Saturday, June 15, 2013

Reactions to Rouhani's Big Victory

Here are my initial reactions and questions following the somewhat surprising result of the Iranian Presidential Election

1) There should be no doubts that the 2009 election was fraudulent. 
Many believe that the 2009 election where reformists Mir-Hossein Mousavi and Mehdi Karroubi were slighted, was fixed in favor of the Supreme Leaders' favored candidate, Mahmoud Ahmadi-Nezhad (also known as Ahmadinejad). There were a number of inconsistencies including Mousavi being defeated in a landslide in his home province and that the election results were announced after only a few hours. This time there was clearly some sort of effort to count the ballots as the 40+ million cast took over 12 hours to count. 

2) Reformists and Moderates are still relevant in Iran
Another expectation about this election was that it would be either boycotted or have a low turnout. A mere 8 candidates were allowed to run (out of hundreds that registered and were not approved) and only 2 of these were not conservatives. Without many choices, why would anyone want to vote, especially if their vote would not be counted like in 2009? 

3) The Supreme Leader Khamenei is threatened
Hassan Rouhani has close ties to the ruling establishment (just like the other approved presidential candidates did), but he is closer to former president and pistachio magnate Hashemi Rafsanjani. As I have written multiple times, the Supreme Leader owes his current position (along with many other things) to Hashemi. Hashemi's family has been persecuted since raising questions about the integrity of the 2009 elections. This includes the assault and arrest of his daughter, and the arrest of his son. Another son was sacked as the head of the Tehran Metro. These were seen as efforts (endorsed by the Supreme Leader) to curtail Hashemi's influence. Another and probably more important step taken against Hashemi was his removal from the chairmanship of the Assembly of Experts in 2011. These all led to a situation where Khamenei is likely to be unhappy with the result and the potential power struggle with Hashemi, the only one with equal political history, influence, and revolutionary credentials.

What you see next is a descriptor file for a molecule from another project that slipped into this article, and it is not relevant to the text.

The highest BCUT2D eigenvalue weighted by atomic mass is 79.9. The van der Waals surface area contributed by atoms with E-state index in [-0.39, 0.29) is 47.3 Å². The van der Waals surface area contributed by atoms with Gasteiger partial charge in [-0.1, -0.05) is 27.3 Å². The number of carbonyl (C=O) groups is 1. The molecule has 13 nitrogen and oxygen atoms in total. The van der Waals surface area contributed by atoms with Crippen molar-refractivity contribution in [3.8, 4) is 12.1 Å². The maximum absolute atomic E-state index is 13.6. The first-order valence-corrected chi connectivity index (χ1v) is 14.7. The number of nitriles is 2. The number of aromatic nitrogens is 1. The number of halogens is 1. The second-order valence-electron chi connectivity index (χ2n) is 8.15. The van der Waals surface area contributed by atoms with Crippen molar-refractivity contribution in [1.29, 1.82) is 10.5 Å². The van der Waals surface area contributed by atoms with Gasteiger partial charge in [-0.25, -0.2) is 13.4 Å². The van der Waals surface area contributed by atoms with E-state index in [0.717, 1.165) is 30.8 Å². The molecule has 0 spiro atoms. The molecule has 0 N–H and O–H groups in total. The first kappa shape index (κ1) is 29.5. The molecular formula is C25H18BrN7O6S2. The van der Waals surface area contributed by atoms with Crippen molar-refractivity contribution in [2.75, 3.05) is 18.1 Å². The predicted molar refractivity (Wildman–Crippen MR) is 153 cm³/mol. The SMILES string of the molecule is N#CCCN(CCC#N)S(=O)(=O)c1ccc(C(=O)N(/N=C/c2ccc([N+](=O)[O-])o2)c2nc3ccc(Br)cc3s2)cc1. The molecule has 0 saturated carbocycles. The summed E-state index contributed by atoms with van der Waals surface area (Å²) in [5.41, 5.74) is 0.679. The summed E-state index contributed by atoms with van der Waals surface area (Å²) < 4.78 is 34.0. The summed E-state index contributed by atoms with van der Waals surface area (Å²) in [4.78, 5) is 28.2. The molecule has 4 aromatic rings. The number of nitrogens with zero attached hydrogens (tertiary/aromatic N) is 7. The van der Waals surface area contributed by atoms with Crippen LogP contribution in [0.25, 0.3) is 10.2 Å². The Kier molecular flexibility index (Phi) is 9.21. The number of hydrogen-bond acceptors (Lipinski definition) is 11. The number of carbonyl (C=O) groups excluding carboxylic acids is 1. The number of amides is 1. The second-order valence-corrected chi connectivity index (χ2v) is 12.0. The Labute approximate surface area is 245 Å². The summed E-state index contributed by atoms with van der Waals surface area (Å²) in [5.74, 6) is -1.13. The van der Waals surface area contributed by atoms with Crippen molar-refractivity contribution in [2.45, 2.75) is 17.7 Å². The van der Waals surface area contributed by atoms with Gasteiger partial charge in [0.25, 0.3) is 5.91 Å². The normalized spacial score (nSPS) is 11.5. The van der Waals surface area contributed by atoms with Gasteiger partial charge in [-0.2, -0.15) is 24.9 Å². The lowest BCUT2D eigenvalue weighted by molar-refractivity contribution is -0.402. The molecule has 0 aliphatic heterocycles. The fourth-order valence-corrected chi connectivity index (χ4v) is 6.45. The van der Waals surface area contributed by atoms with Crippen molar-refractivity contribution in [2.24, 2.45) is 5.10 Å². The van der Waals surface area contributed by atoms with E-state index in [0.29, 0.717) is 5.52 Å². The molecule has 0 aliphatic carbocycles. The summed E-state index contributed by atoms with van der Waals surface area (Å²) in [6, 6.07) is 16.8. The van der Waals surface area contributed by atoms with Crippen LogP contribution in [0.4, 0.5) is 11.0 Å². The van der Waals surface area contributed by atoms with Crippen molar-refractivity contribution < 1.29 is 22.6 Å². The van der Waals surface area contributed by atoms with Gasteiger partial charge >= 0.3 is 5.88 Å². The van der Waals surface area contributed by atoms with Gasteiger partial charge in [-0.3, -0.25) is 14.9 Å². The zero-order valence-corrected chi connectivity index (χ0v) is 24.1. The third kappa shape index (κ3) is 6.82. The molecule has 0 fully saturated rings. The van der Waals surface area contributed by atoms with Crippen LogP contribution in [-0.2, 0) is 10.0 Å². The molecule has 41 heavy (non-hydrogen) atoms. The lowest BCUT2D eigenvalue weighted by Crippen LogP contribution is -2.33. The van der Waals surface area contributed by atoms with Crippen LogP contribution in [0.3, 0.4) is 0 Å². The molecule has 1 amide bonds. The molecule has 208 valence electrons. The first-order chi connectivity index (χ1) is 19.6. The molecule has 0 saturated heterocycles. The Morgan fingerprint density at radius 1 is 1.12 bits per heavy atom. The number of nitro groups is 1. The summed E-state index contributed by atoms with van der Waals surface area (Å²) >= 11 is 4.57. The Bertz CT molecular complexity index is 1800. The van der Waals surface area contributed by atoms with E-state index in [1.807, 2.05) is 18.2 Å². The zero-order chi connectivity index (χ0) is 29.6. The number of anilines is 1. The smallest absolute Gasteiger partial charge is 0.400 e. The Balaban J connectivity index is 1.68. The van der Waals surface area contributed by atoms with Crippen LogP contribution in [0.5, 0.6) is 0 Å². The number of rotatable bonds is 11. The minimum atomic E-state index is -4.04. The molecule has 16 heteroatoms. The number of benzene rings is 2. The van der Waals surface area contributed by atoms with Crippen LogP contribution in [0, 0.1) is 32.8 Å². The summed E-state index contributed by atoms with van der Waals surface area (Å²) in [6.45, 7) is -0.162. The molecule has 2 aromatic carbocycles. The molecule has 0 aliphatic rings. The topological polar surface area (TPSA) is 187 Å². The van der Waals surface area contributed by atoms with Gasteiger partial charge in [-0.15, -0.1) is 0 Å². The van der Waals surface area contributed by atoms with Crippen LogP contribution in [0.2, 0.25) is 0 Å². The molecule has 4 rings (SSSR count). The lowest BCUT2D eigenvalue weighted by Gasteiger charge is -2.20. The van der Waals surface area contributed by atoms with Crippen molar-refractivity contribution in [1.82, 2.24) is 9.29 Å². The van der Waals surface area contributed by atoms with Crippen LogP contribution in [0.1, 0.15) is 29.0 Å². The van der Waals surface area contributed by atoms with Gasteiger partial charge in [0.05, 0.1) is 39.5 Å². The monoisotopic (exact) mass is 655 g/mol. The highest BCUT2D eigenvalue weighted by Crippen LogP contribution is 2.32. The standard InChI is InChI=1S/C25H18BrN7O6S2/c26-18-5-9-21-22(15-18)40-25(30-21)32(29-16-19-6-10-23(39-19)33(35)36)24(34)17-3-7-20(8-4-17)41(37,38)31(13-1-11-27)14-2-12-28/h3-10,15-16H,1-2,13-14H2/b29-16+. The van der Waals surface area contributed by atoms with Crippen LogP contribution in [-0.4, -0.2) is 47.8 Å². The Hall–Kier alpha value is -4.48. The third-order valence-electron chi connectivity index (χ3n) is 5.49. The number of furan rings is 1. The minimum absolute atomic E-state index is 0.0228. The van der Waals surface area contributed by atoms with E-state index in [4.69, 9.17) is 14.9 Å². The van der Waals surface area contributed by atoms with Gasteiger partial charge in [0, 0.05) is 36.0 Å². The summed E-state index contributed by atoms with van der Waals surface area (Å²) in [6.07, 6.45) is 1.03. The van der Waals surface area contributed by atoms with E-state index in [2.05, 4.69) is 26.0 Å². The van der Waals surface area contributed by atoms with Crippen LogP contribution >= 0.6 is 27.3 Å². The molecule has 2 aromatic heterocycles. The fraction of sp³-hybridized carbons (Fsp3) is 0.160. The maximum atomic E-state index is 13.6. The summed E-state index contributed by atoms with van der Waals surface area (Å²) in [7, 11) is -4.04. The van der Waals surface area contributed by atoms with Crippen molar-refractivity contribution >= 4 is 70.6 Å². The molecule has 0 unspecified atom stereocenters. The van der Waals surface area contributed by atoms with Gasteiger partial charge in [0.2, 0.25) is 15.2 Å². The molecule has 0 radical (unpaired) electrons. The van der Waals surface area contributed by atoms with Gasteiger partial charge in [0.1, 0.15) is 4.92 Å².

In April Khamenei stated that any vote in the election is a vote for the Islamic Republic. He attempted to show that a high turn out validates the legitimacy of the electoral process and the Islamic Republic of Iran. However, two days before the election he changed course stating that everyone should vote even if they disagreed with the Islamic RepublicKhamenei then reversed course again saying that the original statement he made is valid. Khamenei's attempt to exploit Iranian nationalism and increase voter turnout shows that he may actually care about public opinion. The number of moderate votes will not be welcomed by Khamenei. 

4) The Supreme Leader is not THAT threatened